Nehemiah

Yesterday, we started our series through Nehemiah. As it looks right now, this is going to be a 16 part series. For our time together, we looked at two points: Nehemiah's Context, and Nehemiah's Call. If you missed it, you can head over to our sermon page and give it a listen.

In this blog post, I want to list some of Nehemiah's key themes, as well as look at why this is an important book for us in our current context.  

Nehemiah's Key Themes

There are four main themes that we'll see over and over through Nehemiah. They are:

  • Nehemiah's doctrine of God.
  • Nehemiah's passion for Scripture.
  • Nehemiah's experience of prayer.
  • Nehemiah's experience in leadership.

There are certainly many more sub-themes that we'll see throughout the book, but these are the key themes which drive everything else. As you read through Nehemiah, watch for these themes. Nehemiah was a man with an incredibly high view of God which the church today can certainly learn from. He was a man devoted to God's word–it is clear that the whole of his life was informed by Scripture. He was a man who prayed–on just about every page of this story is some mention of prayer. He was a strong leader–there are few people today who can rally people behind a vision the way we'll see Nehemiah do it. 

Nehemiah's importance

One of the questions many have asked is, why Nehemiah? On one level the answer is simply, why not? We believe all of Scripture to be God's word and profitable for our maturing and health as followers of Jesus. The other reason to study Nehemiah, is that it is incredibly relevant to our time as a church, and culture. For example:

  • Nehemiah had to deal with the discomforts of change. God called him to a task 800 miles from where he had likely lived his whole life, and the task was going to be anything but easy.
  • Nehemiah had to deal with fierce individualism.
  • Nehemiah lived in a culture where the social injustices were extreme because many favored their own materialistic possessions over caring for the community at large.
  • Nehemiah lived in a pluralistic society. God's Word, commands, and people were marginalized.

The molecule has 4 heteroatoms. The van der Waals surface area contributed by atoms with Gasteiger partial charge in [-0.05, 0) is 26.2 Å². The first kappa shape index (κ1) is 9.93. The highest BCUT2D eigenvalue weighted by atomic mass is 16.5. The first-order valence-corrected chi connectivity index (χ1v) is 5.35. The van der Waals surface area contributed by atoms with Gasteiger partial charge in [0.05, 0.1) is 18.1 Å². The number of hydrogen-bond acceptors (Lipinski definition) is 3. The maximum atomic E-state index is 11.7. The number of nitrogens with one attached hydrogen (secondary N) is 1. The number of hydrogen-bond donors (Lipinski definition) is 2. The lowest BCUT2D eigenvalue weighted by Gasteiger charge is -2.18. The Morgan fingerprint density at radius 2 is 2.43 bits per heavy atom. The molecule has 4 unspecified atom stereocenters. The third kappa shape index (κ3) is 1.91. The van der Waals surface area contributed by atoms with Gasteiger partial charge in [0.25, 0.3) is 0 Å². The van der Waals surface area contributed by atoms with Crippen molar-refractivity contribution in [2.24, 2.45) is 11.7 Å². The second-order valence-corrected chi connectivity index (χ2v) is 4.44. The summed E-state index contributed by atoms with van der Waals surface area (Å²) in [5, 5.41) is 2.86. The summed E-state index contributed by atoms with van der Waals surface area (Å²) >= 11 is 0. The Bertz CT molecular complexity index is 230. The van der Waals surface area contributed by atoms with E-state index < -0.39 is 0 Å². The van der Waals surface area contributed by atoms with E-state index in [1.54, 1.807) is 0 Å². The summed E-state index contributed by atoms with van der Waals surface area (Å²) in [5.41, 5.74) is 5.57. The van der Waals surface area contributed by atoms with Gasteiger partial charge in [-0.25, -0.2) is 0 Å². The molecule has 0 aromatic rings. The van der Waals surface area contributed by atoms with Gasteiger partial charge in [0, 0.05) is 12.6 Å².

• Nehemiah's people, the Jews, though steeped in the religion of Judaism, knew very little of God's actual word. The same holds true for much of the church today.

As you can see, many of the issues Nehemiah dealt with are the same issues we deal with. Raymond Brown, in his commentary on Nehemiah, summarizes it well saying,

"Nehemiah lived heroically on the frontier between two worlds: human life as God intended it to be and as people have chosen to make it."

The gospel in Nehemiah

All of Scripture is ultimately about Jesus. Nehemiah is certainly no different. As we study Nehemiah, we need to always keep the reality before us that, though Nehemiah is the heroic figure of this story, he's simply a shadow of the Great Hero to come about 400 years later. Jesus would be born into human history and he alone would have perfect passion for God's holiness, the perfect view of Scripture, the perfect experience of prayer, and be the perfect leader. Jesus alone is our great intercessor and he alone can fully redeem and restore us back into a right relationship with God because he alone lived a life free of sin. He died the death we deserve, rose victoriously from the grave, and is continuing to make a people for himself.

I'm praying we learn much as we work through the book of Nehemiah, and I'm praying you are served well as we learn together about a people redeemed to redeem the nations!